State-Local Governance in the Balance or Imbalance: Uncharted New Territory

eBlog, 11/11/16

Good Morning! In this a.m.’s eBlog, we consider the uncertain governance situation in New Jersey in the wake of Wednesday’s yesterday’s granting of authority for a state takeover of the City of Atlantic City—a state takeover which could be further impacted by the potential selection by President-elect Trump, because New Jersey Governor Chris Christie appears to be a potential Cabinet or other senior advisor to the President-elect. As we noted yesterday, actual governance will shift from local accountability to the state’s Division of Local Government Services—but with the state already having imposed a state emergency manager in the city, what the new state takeover means continues to be uncertain.  Then we turn to a very different change of governance—in bankrupt San Bernardino, where the state has played absolutely no role, but where voters Tuesday, by a wide margin, voted to change the city’s charter and move to a city manager form of government, even as the city nears, early next year, emerging from the longest chapter 9 municipal bankruptcy ever. Then we venture to post-chapter 9 Detroit, where voters pored through an exceptionally long list of candidates to elect a new school board—a board confronted with a state-imposed double school system of charter and public schools—and in a city whose school system has been under a state imposed manager, the ever so rhythmic retired U.S. Bankruptcy Judge Steven Rhodes, who oversaw the long judicial process from which Detroit emerged from the largest municipal bankruptcy in U.S. history. Given the critical import of restoring a school system that would bring families back into Detroit—and thereby enhancing assessed property values, the new DPS school board members will have to learn very fast. Finally, we venture to Flint, where, yesterday, a U.S. District court decision could have difficult and costly consequences for the fiscally challenged city.

State Preemption of a Municipality? In the wake of this week’s 5-0 vote by the New Jersey Local Finance Board, Gov. Chris Christie’s administration has been granted the authority to immediately seize control of financially distressed Atlantic City, with the unanimous vote paving the way for a five-year state takeover—a takeover Governor Christie referred to as the best way to keep the city from becoming the first New Jersey municipality since 1938 to go into chapter 9 municipal bankruptcy. The vote came, of course, just prior to the Presidential election of Donald Trump—an election which has many guessing that Governor Christie might abruptly be named as a senior adviser or even member of a new Presidential cabinet—he has been discussed as a potential Attorney General. Thus, even as the state of New Jersey has moved to usurp the authority to assume key functions usually controlled by local elected leaders: renegotiating union contracts, hiring and firing employees, and selling municipal assets, the question is how. The right to wrest governance authority was power included under the Municipal Stabilization and Recovery Act, but exactly how that state takeover will work remains fuzzy. Under the terms of the state preemption, Timothy Cunningham, the Director of the Division of Local Government Services, will assume responsibility during the takeover—in effect not unlike the authority granted under Michigan’s Emergency manager law—except that in Michigan, said emergency manager can—and did in the case of Detroit—assume absolute power. Within the first twenty-four hours, the then Mayor and Council were barred from meeting and preempted from any governance authority.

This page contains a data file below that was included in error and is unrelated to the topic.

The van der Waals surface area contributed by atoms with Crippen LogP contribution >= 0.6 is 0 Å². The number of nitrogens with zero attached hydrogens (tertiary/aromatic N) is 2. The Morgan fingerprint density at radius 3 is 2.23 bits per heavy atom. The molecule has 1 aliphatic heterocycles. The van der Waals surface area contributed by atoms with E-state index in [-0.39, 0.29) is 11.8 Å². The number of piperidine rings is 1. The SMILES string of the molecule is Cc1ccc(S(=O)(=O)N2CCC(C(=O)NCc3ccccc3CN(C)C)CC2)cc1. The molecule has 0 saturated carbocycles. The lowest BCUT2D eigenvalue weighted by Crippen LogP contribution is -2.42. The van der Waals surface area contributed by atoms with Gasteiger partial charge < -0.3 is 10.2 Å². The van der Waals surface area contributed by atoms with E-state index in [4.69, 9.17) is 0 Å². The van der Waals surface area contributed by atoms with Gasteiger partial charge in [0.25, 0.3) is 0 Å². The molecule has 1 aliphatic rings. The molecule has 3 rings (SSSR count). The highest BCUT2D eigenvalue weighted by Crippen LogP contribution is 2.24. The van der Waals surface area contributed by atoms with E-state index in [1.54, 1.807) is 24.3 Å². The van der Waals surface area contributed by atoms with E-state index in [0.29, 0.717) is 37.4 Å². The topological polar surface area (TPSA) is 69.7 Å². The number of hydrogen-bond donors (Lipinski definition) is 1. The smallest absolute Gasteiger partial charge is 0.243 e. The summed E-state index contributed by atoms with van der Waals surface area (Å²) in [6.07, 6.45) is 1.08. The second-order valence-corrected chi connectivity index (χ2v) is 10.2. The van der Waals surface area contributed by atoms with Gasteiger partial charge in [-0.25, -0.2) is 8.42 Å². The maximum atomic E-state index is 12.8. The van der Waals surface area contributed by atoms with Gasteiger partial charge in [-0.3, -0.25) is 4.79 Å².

In New Jersey, however, the State of New Jersey, with only one previous takeover as experience, means, as Mr. Cunningham appears to be the first to admit: he is uncertain what duties or responsibilities would remain with the city’s elected local leaders—describing the decision as moving into “unchartered territory,” as well as an “unbelievable responsibility.” Thus the state takeover, comes at this time of uncertainty in the statehouse, and with the state emergency manager already having been in place in Atlantic City for over a year: what happens next? The ever so insightful Marc Pfeiffer, the Assistant Director of the Bloustein Local Government Research Center at Rutgers University, puts it succinctly: “This is a new process…We’ve never done a process like this before.” While New Jersey has previous experience, as we have written, with a state takeover of Camden, in this instance, as Mr. Pfeiffer notes, the state has granted itself more authority to take direct control in Atlantic City, adding that while more than a decade ago in Camden, the state assigned a chief operating officer to help sort out Camden’s financial problems—a change which resulted in the dissolution of the city’s police department and the transfer of authority to patrol Camden to the county police—and which, today, he notes,means: “Camden is effectively not on the critical list anymore,” adding it is, fiscally, in better shape than either Trenton or Paterson—even as he cautions: “Atlantic City’s fiscal problems are far more critical that those of Trenton or Paterson: The city’s not dead: They haven’t been able to get their expenses under control to live within their circumstances.” Mr. Pfeiffer opines that the state might opt to dissolve Atlantic City’s Municipal Utilities Authority and sell it or enter into a long-term contract with an outside entity for its operation—even as the city’s leadership has countered they would sue to stop such a move.

Who’s in Charge? Again, unlike in Michigan, the state preemption authority is not spelled out with regard to who will be in charge, what will happen to the state’s existing quasi emergency manager who has been in Atlantic City for well over a year, much less what actions it will take and which powers, if any, will remain with city officials. And, as Mr. Pfeiffer notes, there are also legal questions about how the state can execute the major decision-making powers it usurped from the city and gave to Local Government Services Director Timothy Cunningham.